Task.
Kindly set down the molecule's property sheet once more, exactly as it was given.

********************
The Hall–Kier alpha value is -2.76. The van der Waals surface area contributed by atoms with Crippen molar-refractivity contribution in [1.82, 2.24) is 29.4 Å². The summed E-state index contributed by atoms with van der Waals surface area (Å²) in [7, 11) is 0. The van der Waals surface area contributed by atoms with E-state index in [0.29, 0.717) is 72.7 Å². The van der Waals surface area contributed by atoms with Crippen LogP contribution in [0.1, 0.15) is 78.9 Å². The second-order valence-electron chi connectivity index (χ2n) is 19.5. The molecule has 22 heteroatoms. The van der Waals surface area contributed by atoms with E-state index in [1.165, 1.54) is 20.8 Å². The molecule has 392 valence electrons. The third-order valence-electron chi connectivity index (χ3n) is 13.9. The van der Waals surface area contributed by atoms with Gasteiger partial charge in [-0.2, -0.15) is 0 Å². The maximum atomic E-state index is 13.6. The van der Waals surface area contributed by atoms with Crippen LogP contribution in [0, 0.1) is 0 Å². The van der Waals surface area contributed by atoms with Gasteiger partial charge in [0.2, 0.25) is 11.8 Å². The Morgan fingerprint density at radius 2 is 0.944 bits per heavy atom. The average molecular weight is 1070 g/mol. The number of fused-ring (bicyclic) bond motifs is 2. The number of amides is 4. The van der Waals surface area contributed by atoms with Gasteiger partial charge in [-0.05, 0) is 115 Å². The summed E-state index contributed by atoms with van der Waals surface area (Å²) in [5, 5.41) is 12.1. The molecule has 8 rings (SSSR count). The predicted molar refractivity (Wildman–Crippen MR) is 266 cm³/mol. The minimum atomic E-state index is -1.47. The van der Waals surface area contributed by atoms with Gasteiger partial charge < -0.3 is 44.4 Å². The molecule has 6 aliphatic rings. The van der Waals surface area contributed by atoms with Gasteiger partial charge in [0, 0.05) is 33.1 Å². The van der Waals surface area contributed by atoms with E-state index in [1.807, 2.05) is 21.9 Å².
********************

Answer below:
The Hall–Kier alpha value is -2.76. The van der Waals surface area contributed by atoms with Crippen molar-refractivity contribution in [1.82, 2.24) is 29.4 Å². The summed E-state index contributed by atoms with van der Waals surface area (Å²) in [7, 11) is 0. The van der Waals surface area contributed by atoms with E-state index in [0.29, 0.717) is 72.7 Å². The van der Waals surface area contributed by atoms with Crippen LogP contribution in [0.1, 0.15) is 78.9 Å². The second-order valence-electron chi connectivity index (χ2n) is 19.5. The molecule has 22 heteroatoms. The van der Waals surface area contributed by atoms with E-state index in [1.165, 1.54) is 20.8 Å². The molecule has 392 valence electrons. The third-order valence-electron chi connectivity index (χ3n) is 13.9. The van der Waals surface area contributed by atoms with Gasteiger partial charge in [-0.2, -0.15) is 0 Å². The maximum atomic E-state index is 13.6. The van der Waals surface area contributed by atoms with Crippen LogP contribution in [0, 0.1) is 0 Å². The van der Waals surface area contributed by atoms with Gasteiger partial charge in [0.2, 0.25) is 11.8 Å². The Morgan fingerprint density at radius 2 is 0.944 bits per heavy atom. The average molecular weight is 1070 g/mol. The number of fused-ring (bicyclic) bond motifs is 2. The number of amides is 4. The van der Waals surface area contributed by atoms with Gasteiger partial charge in [-0.05, 0) is 115 Å². The summed E-state index contributed by atoms with van der Waals surface area (Å²) in [5, 5.41) is 12.1. The molecule has 8 rings (SSSR count). The predicted molar refractivity (Wildman–Crippen MR) is 266 cm³/mol. The minimum atomic E-state index is -1.47. The van der Waals surface area contributed by atoms with Gasteiger partial charge < -0.3 is 44.4 Å². The molecule has 6 aliphatic rings. The van der Waals surface area contributed by atoms with Gasteiger partial charge in [0, 0.05) is 33.1 Å². The van der Waals surface area contributed by atoms with E-state index in [1.807, 2.05) is 21.9 Å².